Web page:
Forty-five percent of the victims of racial attacks in Britain are Indian, says a study which also claims that such violence is spreading in the country due to the government's approach towards racism.
The report, Racial Violence: The Buried Issue, released this week by the Institute of Race Relations (IRR), analysed 660 cases of racial attacks in Britain which took place in 2009.
The observation revealed that certain groups of people are particularly at risk: 'dispersed' asylum seekers, newly-arrived migrant workers, those who look Muslim and/or work in isolating trades such as taxi-cabbing, food take-aways, small shops and eateries.
Some other key findings are: Eighty-nine people have lost their lives in attacks with a racial element since the murder of a black youth, Stephen Lawrence, in 1993. And the victims of attacks are overwhelmingly Asian (45 percent), Black (18 percent), and migrant workers (10 percent).
The report also found that in 80 percent cases, men are the victims and nearly a third of the attacks took place at weekends when perpetrators were often under the influence of drink and drugs.
The IRR report reveals that the map of violence has changed quite dramatically since studies were first done a generation ago, when primarily areas like Southall, Tower Hamlets, Hackney and Newham witnessed the most racial attacks and murders. Such areas are now, in part through struggles against racism, more "at ease" with their diversity.
However, racial violence is on the rise in towns, cities and villages which are only now beginning to change demographically - with the arrival of asylum seekers, migrant workers, overseas students, and the natural movement of settled BME (black and minority ethnic) families from the larger conurbations, it says.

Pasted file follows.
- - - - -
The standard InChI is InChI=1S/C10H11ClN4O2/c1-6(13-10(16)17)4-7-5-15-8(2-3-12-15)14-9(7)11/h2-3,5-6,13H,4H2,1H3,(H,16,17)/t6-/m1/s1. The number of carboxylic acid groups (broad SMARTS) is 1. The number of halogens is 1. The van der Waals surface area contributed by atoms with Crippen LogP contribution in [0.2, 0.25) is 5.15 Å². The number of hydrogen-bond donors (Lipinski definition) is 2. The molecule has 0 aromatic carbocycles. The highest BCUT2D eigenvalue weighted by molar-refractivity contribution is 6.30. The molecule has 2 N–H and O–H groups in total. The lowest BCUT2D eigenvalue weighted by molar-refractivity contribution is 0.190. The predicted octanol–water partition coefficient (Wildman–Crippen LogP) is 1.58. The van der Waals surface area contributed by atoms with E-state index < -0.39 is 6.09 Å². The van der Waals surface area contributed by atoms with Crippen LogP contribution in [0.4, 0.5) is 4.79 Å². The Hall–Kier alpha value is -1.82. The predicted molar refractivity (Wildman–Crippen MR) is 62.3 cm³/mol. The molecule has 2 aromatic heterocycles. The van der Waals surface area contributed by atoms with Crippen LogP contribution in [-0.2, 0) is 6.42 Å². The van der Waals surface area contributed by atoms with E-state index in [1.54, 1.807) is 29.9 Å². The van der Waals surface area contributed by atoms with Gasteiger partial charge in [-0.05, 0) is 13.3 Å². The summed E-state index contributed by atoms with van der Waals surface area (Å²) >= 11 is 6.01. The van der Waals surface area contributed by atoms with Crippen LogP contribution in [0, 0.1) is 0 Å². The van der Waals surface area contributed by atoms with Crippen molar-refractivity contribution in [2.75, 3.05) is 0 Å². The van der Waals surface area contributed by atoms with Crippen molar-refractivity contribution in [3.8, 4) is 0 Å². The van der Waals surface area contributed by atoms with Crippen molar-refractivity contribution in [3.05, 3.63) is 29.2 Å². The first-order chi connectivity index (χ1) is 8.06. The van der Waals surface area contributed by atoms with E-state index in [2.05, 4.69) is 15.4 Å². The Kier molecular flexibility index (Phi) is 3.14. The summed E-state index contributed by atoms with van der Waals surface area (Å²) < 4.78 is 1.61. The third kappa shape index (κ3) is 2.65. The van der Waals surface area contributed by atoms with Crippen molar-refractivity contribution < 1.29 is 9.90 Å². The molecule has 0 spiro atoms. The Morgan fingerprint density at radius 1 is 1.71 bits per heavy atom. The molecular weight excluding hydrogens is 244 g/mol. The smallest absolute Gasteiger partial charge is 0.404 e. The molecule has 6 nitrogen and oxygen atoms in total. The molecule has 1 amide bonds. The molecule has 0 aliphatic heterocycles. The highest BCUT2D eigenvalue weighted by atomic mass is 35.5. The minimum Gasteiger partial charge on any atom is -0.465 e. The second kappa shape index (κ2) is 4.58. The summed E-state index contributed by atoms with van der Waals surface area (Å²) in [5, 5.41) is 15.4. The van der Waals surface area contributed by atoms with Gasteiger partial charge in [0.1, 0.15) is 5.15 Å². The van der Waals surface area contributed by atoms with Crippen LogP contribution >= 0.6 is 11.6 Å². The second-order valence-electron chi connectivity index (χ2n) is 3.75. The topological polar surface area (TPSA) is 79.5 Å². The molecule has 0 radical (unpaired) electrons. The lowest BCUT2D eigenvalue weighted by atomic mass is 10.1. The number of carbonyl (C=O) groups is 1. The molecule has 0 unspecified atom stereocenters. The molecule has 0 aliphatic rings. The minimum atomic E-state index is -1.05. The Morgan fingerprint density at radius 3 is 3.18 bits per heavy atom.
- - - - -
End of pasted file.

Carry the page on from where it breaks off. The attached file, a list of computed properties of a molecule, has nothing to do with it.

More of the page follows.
The IRR report questions the government's assertion that racial violence is linked to new migration.
"The government's line that community tension is based solely on new immigration to the UK is partial and opportunistic. The UK is now witnessing an ever-expanding mosaic of different racism based on different local conditions.
"And politicians themselves are responsible, through their neglect of poor disadvantaged areas, policies including the demonisation of certain groups and rhetoric around the war on terror, for creating, particularly in areas where competition over scarce resources is keenest, a climate in which racial violence will flourish. The drastic economic cuts of the new government can only make things worse," the report said. It suggests that the government should have an unbiased debate on racism to quell violence.
"Whilst the main parties are in denial about the extent and severity of racial violence and popular racism (unless it manifests itself in lost votes to the British National Party) their racist domestic and foreign policies and the terms of the race debate - that immigration is indeed a problem, that British jobs are for British workers - are helping to fuel the misinformation and disaffection that can lead to such violence."